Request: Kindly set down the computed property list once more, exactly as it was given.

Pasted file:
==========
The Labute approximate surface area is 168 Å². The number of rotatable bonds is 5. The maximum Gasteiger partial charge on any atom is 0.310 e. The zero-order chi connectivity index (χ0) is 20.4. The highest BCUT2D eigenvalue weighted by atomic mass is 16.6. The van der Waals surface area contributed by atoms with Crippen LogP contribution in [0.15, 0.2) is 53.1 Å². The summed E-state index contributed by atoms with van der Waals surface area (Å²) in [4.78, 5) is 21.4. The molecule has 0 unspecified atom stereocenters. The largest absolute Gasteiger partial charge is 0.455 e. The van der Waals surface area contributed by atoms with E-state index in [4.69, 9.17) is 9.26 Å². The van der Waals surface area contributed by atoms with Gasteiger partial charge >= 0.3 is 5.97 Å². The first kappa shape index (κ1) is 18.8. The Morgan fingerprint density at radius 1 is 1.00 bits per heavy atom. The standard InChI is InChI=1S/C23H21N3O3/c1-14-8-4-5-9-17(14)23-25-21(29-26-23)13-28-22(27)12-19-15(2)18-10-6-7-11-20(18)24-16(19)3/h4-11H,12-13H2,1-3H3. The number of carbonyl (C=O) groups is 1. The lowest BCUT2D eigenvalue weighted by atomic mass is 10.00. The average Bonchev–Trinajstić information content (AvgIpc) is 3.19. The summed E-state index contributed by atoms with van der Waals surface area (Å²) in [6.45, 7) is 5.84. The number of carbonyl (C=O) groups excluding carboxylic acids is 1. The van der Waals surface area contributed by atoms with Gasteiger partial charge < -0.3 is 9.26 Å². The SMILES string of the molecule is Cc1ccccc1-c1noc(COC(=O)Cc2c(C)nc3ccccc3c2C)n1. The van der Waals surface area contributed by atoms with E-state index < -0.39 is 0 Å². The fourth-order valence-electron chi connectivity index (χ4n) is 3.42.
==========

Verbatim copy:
The Labute approximate surface area is 168 Å². The number of rotatable bonds is 5. The maximum Gasteiger partial charge on any atom is 0.310 e. The zero-order chi connectivity index (χ0) is 20.4. The highest BCUT2D eigenvalue weighted by atomic mass is 16.6. The van der Waals surface area contributed by atoms with Crippen LogP contribution in [0.15, 0.2) is 53.1 Å². The summed E-state index contributed by atoms with van der Waals surface area (Å²) in [4.78, 5) is 21.4. The molecule has 0 unspecified atom stereocenters. The largest absolute Gasteiger partial charge is 0.455 e. The van der Waals surface area contributed by atoms with E-state index in [4.69, 9.17) is 9.26 Å². The van der Waals surface area contributed by atoms with Gasteiger partial charge >= 0.3 is 5.97 Å². The first kappa shape index (κ1) is 18.8. The Morgan fingerprint density at radius 1 is 1.00 bits per heavy atom. The standard InChI is InChI=1S/C23H21N3O3/c1-14-8-4-5-9-17(14)23-25-21(29-26-23)13-28-22(27)12-19-15(2)18-10-6-7-11-20(18)24-16(19)3/h4-11H,12-13H2,1-3H3. The number of carbonyl (C=O) groups is 1. The lowest BCUT2D eigenvalue weighted by atomic mass is 10.00. The average Bonchev–Trinajstić information content (AvgIpc) is 3.19. The summed E-state index contributed by atoms with van der Waals surface area (Å²) in [6.45, 7) is 5.84. The number of carbonyl (C=O) groups excluding carboxylic acids is 1. The van der Waals surface area contributed by atoms with Gasteiger partial charge < -0.3 is 9.26 Å². The SMILES string of the molecule is Cc1ccccc1-c1noc(COC(=O)Cc2c(C)nc3ccccc3c2C)n1. The van der Waals surface area contributed by atoms with E-state index < -0.39 is 0 Å². The fourth-order valence-electron chi connectivity index (χ4n) is 3.42.